Why people will still invest in property in 2016

We plan to go through the maths soon of why the tax breaks that ended in 2014 were a bigger driver of a slow down in the market than the Central Bank rules, this aside, people will still invest in property.

The world of investment is relative, not absolute and for the €90 billion sitting in deposit earning 1% (at best) or less the implications are clear, you have to invest somewhere or get substandard returns which will eventually be eroded by inflation.

Along with a future of quantitative easing in Europe, the likelihood of a Dollar that will get stronger and a stock market that looks toppy to many, property will remain a focus for better or worse with many people who have money.

On the capital side you have a known shortage of property, that would lead some to believe there are significant capital gains to be had. On the dividend or yield side, you have strong rents which are still showing signs of rising.

Rents are certainly very strong versus the return on deposits even when you …

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Newstalk: Pat Kenny & Karl Deeter on housing, dereliction and sites

Pat Kenny spoke to Karl Deeter about some of the huge, but unreported issues in the housing market, such as ‘who owns derelict sites and buildings’ and how regulations can sometimes make it difficult to provide quality housing at affordable prices.

This was an extended segment on something of great national importance that generally doesn’t get a lot of airtime so we were very pleased with Newstalk for the opportunity to work through it and to have the time to describe many of the nuances that would otherwise be overlooked.

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Newstalk Lunchtime – priced out of housing?

We spoke to Jonathan Healy on Newstalk’s ‘Lunchtime’ about the issue of rising house prices and how the solution is more supply, at least relative to many other commonly prescribed fixes.

We also discussed the idea of there being a fee for making a bid on a property as well.

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RTE 6 News: Property prices

In this piece covering property prices, the increases in Dublin and the situation around the rest of the country we gave a brief comment highlighting that for the first time outside of Dublin there was a year on year sign of stabilisation in prices. Paul Murphy gave some excellent analysis on the topic.

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The non-recovery recovery which is or isn’t happening

Robert Kitchen of NUIM did a great post on people talking up the market. He stated that “What the data shows is that housing unit sales are relatively consistent over the past three and a half years, except for a brief surge at the end of 2012“.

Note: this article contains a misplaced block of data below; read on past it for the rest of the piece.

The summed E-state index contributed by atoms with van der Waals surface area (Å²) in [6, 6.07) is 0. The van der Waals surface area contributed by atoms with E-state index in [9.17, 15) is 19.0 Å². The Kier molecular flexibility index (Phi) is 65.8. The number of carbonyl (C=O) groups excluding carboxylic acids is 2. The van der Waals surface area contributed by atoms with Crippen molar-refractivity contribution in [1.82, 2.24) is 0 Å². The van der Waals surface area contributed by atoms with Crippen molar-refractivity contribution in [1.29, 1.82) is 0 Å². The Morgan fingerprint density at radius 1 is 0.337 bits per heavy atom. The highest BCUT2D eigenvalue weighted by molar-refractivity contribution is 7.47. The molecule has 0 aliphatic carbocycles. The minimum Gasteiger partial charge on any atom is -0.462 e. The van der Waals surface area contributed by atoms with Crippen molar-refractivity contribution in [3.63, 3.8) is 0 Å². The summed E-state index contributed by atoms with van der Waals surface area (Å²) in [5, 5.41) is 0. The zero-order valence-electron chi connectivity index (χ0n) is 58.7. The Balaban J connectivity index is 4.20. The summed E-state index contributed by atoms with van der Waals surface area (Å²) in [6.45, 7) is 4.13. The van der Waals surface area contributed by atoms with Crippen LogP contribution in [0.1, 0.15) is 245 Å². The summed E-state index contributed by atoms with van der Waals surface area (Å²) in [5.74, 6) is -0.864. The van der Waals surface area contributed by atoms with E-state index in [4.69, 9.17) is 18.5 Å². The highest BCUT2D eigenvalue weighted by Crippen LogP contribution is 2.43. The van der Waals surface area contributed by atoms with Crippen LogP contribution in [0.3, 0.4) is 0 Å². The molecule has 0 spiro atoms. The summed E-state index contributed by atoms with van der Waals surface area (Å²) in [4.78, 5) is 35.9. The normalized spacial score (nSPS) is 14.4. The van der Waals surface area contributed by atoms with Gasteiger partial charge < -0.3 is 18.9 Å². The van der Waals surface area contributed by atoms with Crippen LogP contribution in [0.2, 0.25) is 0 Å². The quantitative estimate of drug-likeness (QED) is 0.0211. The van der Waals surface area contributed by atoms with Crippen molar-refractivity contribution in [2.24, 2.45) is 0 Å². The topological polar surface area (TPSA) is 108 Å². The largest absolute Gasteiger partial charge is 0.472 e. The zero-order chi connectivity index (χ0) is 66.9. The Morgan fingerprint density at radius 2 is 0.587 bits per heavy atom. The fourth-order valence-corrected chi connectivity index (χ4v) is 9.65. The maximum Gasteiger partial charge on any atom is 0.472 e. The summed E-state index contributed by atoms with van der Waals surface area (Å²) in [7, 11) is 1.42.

As a person who trades in this area I don’t share the view that it’s totally consistent, there are peaks and troughs as seen in the graph from that blog.

He also states that “The first six months of 2013 are very similar in pattern to 2010.  In fact, in the first six months of 2013 only 273 more units have been sold than the first six months of 2010.  The data does not suggest then that there has been a bounce back in market activity to any significant degree”.

I suppose that comes down to what you call significant, if you are looking for any trend activity then take a look at …

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New trends in underwriting and credit

It is 2009 and one of the things we need to look at (at least from the mortgage market perspective) is the availability of credit. Many associations such as ISME and politicians such as Joan Burton have voiced strong opinion on the need for credit to be extended to small businesses. The same credit contraction is happening in lending for property.

While our firm, and almost everybody involved in the mortgage market accept that we are not at market clearing levels, the unavailability of credit for those who do wish to buy and are capable repaying their loans is going to cause an unnecessary distortion which will drive prices down further than is rational. Without getting too deeply into the reason for the credit contraction/deleveraging process which we have covered many times here before, the point of interest is the new brand of underwriting we are likely to see.

In the past people within the financial industry were looked upon favourably, not only due to the fact that they normally represented a …

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